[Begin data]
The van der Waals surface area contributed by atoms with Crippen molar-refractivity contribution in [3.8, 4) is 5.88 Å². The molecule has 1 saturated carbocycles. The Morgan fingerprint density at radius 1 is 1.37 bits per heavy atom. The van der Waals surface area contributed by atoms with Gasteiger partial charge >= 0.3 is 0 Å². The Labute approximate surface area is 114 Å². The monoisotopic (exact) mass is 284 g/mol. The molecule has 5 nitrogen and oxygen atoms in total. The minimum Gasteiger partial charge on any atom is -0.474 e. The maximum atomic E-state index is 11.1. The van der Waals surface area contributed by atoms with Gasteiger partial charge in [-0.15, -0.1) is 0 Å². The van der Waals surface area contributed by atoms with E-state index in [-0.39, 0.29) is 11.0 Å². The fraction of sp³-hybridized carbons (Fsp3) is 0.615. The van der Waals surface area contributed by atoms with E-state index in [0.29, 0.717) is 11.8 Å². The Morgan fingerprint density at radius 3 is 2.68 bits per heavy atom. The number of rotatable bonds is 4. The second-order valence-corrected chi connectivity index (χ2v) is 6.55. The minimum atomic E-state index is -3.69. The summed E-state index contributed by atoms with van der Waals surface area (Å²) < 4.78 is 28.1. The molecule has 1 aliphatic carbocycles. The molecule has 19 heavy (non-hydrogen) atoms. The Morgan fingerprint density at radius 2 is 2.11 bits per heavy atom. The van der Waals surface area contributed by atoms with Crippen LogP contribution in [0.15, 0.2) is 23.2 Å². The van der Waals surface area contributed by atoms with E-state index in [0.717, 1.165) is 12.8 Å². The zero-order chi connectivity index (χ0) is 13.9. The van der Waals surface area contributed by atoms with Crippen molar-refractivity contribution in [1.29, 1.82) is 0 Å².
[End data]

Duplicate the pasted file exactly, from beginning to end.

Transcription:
The van der Waals surface area contributed by atoms with Crippen molar-refractivity contribution in [3.8, 4) is 5.88 Å². The molecule has 1 saturated carbocycles. The Morgan fingerprint density at radius 1 is 1.37 bits per heavy atom. The van der Waals surface area contributed by atoms with Gasteiger partial charge >= 0.3 is 0 Å². The Labute approximate surface area is 114 Å². The monoisotopic (exact) mass is 284 g/mol. The molecule has 5 nitrogen and oxygen atoms in total. The minimum Gasteiger partial charge on any atom is -0.474 e. The maximum atomic E-state index is 11.1. The van der Waals surface area contributed by atoms with Gasteiger partial charge in [-0.15, -0.1) is 0 Å². The van der Waals surface area contributed by atoms with E-state index in [-0.39, 0.29) is 11.0 Å². The fraction of sp³-hybridized carbons (Fsp3) is 0.615. The van der Waals surface area contributed by atoms with E-state index in [0.29, 0.717) is 11.8 Å². The Morgan fingerprint density at radius 3 is 2.68 bits per heavy atom. The number of rotatable bonds is 4. The second-order valence-corrected chi connectivity index (χ2v) is 6.55. The minimum atomic E-state index is -3.69. The summed E-state index contributed by atoms with van der Waals surface area (Å²) < 4.78 is 28.1. The molecule has 1 aliphatic carbocycles. The molecule has 19 heavy (non-hydrogen) atoms. The Morgan fingerprint density at radius 2 is 2.11 bits per heavy atom. The van der Waals surface area contributed by atoms with Crippen LogP contribution in [0.15, 0.2) is 23.2 Å². The van der Waals surface area contributed by atoms with E-state index in [0.717, 1.165) is 12.8 Å². The zero-order chi connectivity index (χ0) is 13.9. The van der Waals surface area contributed by atoms with Crippen molar-refractivity contribution in [1.29, 1.82) is 0 Å².